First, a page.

#ActYourWage Series - Budgeting Basics
This is hands down my favorite topic. One of the main reasons I started Cents Savvy LLC is because I've had so many people ask me about helping them create a budget because as we all know, a budget is the foundation of personal finance management. I LOVE managing my family's budget. I also love numbers (It's the C.P.A. in me!). You can not understand your next move financially without knowing where you currently stand. So let's get to it.
What is it?
A budget is a plan for your income and expenses that you can use as a guide for spending and saving.
Why do I have to budget?
I know, I know. The word budget in and of itself sounds so restricting, so mean, and like nails dragging down a chalkboard. "I want to live and spend how I want." "I work hard, I deserve to have whatever I want." While I totally agree with these statements, we have to be honest with ourselves and understand that "some restrictions may apply." Although many people already use a budget (great job!) to plan their spending, the majority of people also routinely spend more than they can afford. This can lead to inappropriate use of credit cards to make up for the lack of funds in your bank account. The key to spending within your means is to know your expenses and to spend less than you make. A good monthly budget can help ensure you pay your bills on time, have funds to cover unexpected emergencies, and reach your financial goals.
Ok Tiff, how do I create this budget?
I thought you'd never ask. Now I'm a little bit on the extreme end of budgeting, because I actually enjoy budgeting. I use Microsoft Excel and we have a very crazy & complex "Family Financial Plan"...as the hubby hates the word "budget." But to get started on your very own budget, here are the basics.
1) Add up your income - You first need to determine how much income you have. Make sure you include all sources of income such as salaries, interest, pension and any other income–including a spouse's income if you're married. If you get a salary, be sure to use your take-home pay rather than your gross pay.
2. Estimate Expenses - The best way to do this is to keep track of how much you spend for one month. You can look at a previous month's bank statement or download all transactions from your financial institution's website. Remember to include both fixed and flexible expenses. Fixed expenses are those that generally do not change from month to month, such as mortgage/rent, car payments, and insurance payments. Flexible expenses are those that do change from month to month, such as food or entertainment. I also like to build in transferring money to our savings account as an expense because it makes me think of it as a priority (Check out the "$20.17 Centsible Savings Challenge" to start saving today!).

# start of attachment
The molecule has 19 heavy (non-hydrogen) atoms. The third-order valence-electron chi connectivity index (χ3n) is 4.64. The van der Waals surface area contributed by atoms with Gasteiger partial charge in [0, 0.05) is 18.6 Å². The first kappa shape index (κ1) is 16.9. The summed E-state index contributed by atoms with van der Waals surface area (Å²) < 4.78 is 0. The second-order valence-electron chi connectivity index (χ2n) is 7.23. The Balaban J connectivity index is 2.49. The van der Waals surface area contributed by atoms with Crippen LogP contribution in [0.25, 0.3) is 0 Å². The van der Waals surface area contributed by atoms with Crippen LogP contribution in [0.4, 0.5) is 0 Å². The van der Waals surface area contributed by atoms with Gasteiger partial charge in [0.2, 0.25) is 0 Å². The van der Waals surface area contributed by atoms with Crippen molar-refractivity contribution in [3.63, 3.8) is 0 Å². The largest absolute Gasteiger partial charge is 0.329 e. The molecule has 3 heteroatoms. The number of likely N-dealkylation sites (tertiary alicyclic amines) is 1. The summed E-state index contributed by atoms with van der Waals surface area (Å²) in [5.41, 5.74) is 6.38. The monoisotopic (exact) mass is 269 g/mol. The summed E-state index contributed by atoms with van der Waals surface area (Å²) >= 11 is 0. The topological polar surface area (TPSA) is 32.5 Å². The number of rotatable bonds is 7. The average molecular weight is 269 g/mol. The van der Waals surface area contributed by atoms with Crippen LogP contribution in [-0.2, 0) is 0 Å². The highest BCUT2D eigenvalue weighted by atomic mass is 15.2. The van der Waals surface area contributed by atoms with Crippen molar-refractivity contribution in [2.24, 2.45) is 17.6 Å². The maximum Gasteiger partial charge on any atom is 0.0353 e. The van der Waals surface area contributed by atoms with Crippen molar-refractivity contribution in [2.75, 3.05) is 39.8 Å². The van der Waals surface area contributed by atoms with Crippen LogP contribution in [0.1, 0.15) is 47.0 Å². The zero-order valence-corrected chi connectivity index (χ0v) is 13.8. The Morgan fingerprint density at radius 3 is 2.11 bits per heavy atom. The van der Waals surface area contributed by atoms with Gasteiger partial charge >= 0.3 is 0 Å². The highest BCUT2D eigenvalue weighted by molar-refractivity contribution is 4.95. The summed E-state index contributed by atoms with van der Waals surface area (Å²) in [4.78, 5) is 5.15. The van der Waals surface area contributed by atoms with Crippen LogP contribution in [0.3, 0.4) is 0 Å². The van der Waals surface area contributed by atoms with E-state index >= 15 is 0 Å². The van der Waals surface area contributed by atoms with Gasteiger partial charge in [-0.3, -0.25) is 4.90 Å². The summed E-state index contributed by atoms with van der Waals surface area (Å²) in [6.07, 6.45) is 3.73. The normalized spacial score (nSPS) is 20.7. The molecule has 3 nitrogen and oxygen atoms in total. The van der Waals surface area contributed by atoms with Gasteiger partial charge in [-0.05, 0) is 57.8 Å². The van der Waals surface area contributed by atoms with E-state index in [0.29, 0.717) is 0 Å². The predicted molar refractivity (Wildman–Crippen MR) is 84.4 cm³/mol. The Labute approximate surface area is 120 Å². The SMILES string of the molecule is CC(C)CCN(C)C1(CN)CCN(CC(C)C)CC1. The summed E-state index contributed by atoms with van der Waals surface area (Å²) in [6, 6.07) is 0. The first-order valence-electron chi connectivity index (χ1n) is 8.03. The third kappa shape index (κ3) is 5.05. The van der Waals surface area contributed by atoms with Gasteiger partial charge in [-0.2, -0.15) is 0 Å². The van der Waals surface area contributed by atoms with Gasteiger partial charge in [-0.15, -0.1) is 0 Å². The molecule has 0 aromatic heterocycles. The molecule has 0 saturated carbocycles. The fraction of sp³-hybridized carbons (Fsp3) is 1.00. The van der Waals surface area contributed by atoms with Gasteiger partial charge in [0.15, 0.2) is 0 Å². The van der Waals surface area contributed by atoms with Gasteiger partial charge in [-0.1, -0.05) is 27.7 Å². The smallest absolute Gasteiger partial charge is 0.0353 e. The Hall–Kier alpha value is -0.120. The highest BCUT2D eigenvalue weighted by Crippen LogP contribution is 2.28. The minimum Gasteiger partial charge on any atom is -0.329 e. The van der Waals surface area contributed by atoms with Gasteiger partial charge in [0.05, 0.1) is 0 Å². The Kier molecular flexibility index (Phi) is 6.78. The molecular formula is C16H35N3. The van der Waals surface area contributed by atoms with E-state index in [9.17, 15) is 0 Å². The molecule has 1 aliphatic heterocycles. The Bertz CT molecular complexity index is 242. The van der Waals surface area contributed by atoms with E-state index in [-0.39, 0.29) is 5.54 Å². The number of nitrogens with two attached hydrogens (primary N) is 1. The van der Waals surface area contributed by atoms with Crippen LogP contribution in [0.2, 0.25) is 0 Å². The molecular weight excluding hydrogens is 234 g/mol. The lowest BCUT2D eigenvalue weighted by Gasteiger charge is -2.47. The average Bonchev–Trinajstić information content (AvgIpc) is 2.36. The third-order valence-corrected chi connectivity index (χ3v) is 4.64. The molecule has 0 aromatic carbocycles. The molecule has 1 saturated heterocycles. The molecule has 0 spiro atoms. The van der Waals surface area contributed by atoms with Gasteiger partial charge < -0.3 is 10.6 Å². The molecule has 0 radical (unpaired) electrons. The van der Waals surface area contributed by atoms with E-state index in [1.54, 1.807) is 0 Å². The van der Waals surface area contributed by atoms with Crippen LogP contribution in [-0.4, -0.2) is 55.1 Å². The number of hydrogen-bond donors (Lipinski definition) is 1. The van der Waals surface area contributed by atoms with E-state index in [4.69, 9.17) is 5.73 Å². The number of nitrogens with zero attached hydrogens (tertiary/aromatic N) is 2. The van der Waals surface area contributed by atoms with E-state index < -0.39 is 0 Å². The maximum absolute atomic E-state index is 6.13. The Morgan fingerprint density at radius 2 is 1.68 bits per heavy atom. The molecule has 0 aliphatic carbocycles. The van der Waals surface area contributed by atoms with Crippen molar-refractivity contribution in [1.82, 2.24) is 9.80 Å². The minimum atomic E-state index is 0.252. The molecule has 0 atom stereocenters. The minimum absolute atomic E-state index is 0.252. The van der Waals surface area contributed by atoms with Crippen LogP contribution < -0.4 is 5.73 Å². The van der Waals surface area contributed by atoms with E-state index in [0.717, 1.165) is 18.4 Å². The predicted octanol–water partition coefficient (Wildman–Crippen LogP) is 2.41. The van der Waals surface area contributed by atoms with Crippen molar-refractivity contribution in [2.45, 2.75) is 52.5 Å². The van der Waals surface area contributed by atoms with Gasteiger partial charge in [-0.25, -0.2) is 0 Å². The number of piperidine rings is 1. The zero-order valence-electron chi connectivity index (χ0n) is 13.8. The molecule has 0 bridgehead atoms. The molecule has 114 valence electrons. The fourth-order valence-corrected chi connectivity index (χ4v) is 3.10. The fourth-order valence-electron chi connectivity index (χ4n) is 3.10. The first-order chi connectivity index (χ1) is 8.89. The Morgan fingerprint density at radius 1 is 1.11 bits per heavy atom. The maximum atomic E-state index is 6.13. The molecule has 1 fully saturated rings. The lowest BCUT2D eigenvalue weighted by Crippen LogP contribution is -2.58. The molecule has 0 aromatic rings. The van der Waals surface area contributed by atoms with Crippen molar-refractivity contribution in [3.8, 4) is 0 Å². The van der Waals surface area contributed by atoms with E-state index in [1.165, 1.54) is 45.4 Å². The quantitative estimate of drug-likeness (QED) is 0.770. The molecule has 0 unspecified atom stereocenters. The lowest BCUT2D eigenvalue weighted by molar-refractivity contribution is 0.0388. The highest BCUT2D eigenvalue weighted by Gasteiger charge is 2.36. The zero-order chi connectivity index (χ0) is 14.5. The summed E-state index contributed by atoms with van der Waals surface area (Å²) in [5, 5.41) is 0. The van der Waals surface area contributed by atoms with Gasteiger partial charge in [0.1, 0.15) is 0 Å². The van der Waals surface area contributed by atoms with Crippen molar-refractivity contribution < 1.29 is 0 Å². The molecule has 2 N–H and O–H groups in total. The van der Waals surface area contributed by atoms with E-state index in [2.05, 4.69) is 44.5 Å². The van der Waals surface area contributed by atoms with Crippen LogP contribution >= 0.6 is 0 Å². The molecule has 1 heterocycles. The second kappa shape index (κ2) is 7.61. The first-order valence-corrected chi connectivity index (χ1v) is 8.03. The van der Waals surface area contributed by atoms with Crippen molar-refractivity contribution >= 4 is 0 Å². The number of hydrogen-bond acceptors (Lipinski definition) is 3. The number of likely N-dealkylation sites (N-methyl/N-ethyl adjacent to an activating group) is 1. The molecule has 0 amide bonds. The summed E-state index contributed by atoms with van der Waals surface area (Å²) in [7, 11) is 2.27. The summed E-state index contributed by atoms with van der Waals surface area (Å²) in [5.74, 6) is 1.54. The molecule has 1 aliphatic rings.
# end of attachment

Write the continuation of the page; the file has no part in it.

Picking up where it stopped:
3. Figure Out The Difference - Once you've totaled up your monthly income and your monthly expenses, subtract the expense total from the income total to get the difference. A positive number means that you're spending less than you earn--great. A negative number indicates that your expenses are greater than your income-whomp whomp. This means you will need to re-evaluate your expenses in order to begin living within, or better yet below your means.
Ta Daa!!–you've created a budget. The next step is to track your budget over time to make sure you're sticking to it. A budget means nothing if you don't monitor it, make updates as needed, and reconcile your actual spending to it. It can take revisiting your budget a few times to find the balance that works for you. I've been budgeting since I went away to college and over time, just as life has changed, so has my budget. From budgeting my monthly spending allowed in Forever 21 to now managing our weekly daycare expenses, whatever your life changes may be, continue to update and #ActYourWage!